Culture and Cosmos is a peer-reviewed academic journal in the history of astrology and cultural astronomy published in association with the Sophia Centre for the Study of Cosmology in Culture, School of Archaeology, History and Anthropology, University of Wales Trinity Saint David

Vol 18 no 2 (Autumn/Winter 2014 will be published in July/August 2016. Vol. 19 (2015) will be a double issue featuring the proceedings of the 2013 Sophia Centre conference on Celestial Magic and is scheduled for publication in September/October 2016. Vol. 20 (2016) will be a double issue featuring the proceedings of the 2014 Sophia Centre conference on the Marriage of Heaven and Earth.


Volume 20

Communicating with the Ancestors in the Spiritual Landscape at Yaxchilán, Chiapas, Mexico

Stanisław Iwaniszewski

Abstract

For the Classic period Maya rulers, creating links with the past and the ancestors was important for various political and religious reasons. Maya rulers used different strategies to make visible connections to their ancestors, ranging from textual statements to iconographic representations. Very often they installed specialized buildings to create the complex web of different relationships existing between the city's patronal gods who controlled time and space, meteorological events and celestial bodies, and recent ancestors and current rulers. In a sense, ancestors 'configured' Maya cityscapes to mirror mythic narratives and the movements of celestial bodies in the night sky.

To recreate the dynamic relationship between materialized mythical places associated with the spiritual landscape, this paper explores astronomical alignments, visual connections and relative elevations between the ancient otoot (dwellings) structures at Yaxchilán, Chiapas, Mexico. As these structures served as loci for communication with the past, the present paper seeks to determine some of the organizational spatio-temporal principles determined by these royal otoot, such as astronomical alignments, designated times and calendar intervals that determined the cityscape at Yaxchilán. As some of the deified ancestors were transformed into heavenly bodies, these buildings became testimonials of royal ancestors reborn as celestial entities. In other words, the space defined by such buildings was a visible reminder of the presence of heavenly bodies perceived in night and day skies.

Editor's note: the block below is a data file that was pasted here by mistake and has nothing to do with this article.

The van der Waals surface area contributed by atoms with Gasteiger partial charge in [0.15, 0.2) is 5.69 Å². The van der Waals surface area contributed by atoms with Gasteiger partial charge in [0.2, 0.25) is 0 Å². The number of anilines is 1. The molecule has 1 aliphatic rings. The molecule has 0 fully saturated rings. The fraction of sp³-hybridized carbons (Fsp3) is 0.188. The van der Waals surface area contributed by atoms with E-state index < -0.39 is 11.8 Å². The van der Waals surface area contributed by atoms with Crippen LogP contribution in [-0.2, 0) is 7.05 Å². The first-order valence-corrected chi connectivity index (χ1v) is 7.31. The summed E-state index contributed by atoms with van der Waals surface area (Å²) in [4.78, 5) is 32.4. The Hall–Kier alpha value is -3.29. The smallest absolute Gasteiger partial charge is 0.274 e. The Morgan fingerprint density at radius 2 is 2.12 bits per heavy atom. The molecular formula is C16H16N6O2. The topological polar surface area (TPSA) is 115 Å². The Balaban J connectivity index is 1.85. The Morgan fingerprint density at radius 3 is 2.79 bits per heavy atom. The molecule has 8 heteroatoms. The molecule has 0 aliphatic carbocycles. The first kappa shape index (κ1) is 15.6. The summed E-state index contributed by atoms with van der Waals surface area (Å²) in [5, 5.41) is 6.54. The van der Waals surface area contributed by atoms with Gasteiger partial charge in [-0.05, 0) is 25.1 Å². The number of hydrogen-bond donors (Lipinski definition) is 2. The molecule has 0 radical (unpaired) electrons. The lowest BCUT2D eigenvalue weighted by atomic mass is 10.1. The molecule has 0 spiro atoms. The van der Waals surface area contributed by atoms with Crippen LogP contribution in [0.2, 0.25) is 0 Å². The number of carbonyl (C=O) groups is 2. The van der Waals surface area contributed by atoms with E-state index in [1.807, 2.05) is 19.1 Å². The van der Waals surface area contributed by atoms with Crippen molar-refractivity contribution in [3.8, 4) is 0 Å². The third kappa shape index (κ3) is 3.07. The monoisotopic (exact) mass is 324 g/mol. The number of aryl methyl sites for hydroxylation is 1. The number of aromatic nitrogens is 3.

Contact Us

Dr. Nick Campion, n.campion@uwtsd.ac.uk, (University of Wales Trinity Saint David) Chair

For queries about technical issues or the website:
Dr. Frances Clynes, frances.clynes@sophia-project.net (University of Wales Trinity Saint David)



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